Just about my favourite thing about Swedish is that it has a special word for saying "yes" to a negative question. My second favourite is that word for why is varför. Lots of precise words for describing family relationships, such as four separate words for the four grandparents. One of my Swedish classes early on fell apart completely when we learned the word barnbarn, grandchild, because a Chinese guy in the class speculated that the reduplicated word might mean "two children". The hilarity was only increased when the teacher pointed out that barnbarnsbarn means not three children, but great-grandchild. There are also separate words for his-referring-to-the-subject and his-referring-to-someone-else, which must make writing slash easier in Swedish.
Things that confuse me: the intrinsic tone stuff, which means that two words which differ only in stress can mean completely different things. I suppose that's no worse than English, really, but it also makes it hard for me to speak correctly, because tone is not something I'm used to including when I learn new vocabulary. Also it's harder to guess what someone is saying from tone of voice when you don't know the vocabulary, because some of it is just part of the pronunciation of the word itself. Adjectives hurt my brain, because they sometimes decline and sometimes don't and sometimes just use the plural form for no obviously plural reason. The tendency to combine letters across word boundaries is a bit hard to get my head round, too. R, for example, is not rhotic, but modifies the preceding vowel, which I can cope with from English, and also softens following ss. This is ok, but it still carries on doing that when one word ends in r and the following word begins with s, which I find weird. Alphabetical order is slightly strange too; å and ä are separate letters from a, coming after z, and ö comes after that rather than mixed in with o as I would expect. But w (in foreign-imported words) is counted as if it were exactly the same letter as v. There is only really one sound I can't pronounce, but unfortunately it is in my age and the name of the district where I live.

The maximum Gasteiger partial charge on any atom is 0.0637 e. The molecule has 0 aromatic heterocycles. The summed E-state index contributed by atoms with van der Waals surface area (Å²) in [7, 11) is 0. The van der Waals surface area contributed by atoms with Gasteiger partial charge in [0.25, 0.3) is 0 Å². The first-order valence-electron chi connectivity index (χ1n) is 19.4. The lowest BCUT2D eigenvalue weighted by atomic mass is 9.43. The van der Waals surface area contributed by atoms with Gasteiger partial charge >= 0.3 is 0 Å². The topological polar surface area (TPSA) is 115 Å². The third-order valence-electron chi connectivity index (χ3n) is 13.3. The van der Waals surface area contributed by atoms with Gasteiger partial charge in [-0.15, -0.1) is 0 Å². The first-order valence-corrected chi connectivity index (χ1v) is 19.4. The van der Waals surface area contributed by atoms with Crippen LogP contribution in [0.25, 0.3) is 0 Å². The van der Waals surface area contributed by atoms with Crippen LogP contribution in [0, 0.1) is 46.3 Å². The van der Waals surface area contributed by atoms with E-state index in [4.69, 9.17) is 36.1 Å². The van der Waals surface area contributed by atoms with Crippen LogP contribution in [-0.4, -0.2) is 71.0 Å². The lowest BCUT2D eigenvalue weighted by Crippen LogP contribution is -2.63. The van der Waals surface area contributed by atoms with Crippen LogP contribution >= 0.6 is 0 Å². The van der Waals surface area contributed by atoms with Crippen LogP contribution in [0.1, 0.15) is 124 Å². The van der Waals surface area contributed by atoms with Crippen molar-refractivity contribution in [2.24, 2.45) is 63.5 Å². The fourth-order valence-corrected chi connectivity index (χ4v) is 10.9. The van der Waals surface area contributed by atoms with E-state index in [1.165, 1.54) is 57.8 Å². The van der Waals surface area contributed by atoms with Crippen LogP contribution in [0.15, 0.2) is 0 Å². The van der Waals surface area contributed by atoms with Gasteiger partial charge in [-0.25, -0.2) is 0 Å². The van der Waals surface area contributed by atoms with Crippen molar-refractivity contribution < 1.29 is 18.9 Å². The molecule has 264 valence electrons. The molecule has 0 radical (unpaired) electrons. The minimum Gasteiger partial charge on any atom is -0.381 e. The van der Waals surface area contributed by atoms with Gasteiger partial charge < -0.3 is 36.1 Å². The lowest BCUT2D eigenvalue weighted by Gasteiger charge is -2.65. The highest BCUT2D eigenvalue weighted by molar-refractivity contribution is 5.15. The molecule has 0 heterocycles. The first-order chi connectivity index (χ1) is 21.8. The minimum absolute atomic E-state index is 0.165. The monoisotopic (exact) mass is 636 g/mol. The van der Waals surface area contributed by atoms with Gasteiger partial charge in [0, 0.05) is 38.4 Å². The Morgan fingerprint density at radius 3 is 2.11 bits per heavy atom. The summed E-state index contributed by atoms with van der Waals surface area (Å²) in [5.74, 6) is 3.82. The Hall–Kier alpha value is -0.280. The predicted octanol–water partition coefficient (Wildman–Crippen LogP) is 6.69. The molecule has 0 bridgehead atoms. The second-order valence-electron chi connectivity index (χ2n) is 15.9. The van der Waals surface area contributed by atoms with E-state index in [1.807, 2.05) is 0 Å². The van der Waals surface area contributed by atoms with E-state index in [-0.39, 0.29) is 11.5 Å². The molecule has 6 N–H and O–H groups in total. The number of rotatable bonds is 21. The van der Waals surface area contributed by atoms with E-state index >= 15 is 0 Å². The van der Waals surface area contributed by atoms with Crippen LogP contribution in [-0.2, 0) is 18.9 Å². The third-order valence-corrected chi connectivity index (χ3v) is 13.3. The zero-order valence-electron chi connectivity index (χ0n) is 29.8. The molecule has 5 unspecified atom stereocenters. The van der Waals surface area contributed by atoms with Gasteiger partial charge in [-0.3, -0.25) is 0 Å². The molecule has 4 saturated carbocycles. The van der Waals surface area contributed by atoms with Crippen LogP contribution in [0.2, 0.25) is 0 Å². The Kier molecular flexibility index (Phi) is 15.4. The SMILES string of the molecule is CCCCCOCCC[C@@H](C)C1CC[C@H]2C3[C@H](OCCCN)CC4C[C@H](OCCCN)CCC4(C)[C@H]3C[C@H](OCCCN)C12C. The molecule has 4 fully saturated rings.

Another weird thing is that it's common, though not obligatory, to breathe in while saying "yes". To me, someone speaking through an indrawn breath has immediate connotations of shock or fear. I would have thought that sort of thing was at a more basic level than language, and without really thinking about it, expected it to be essentially universal. Here, though, a gasp means "I agree" or "That's so".
Not too many false friends, though slut means finished and it's a slightly odd thing to see in big letters all over the place!
Anyway, yes, Swedish is cool. I'm having a lot of fun learning it, and I think I've got over the initial hump and know enough of the basic structure that I'm picking up new vocab, and feeling more natural with the grammar, as I go along just by being immersed. My accent still sucks, but I can make myself understood if people are prepared to overlook that.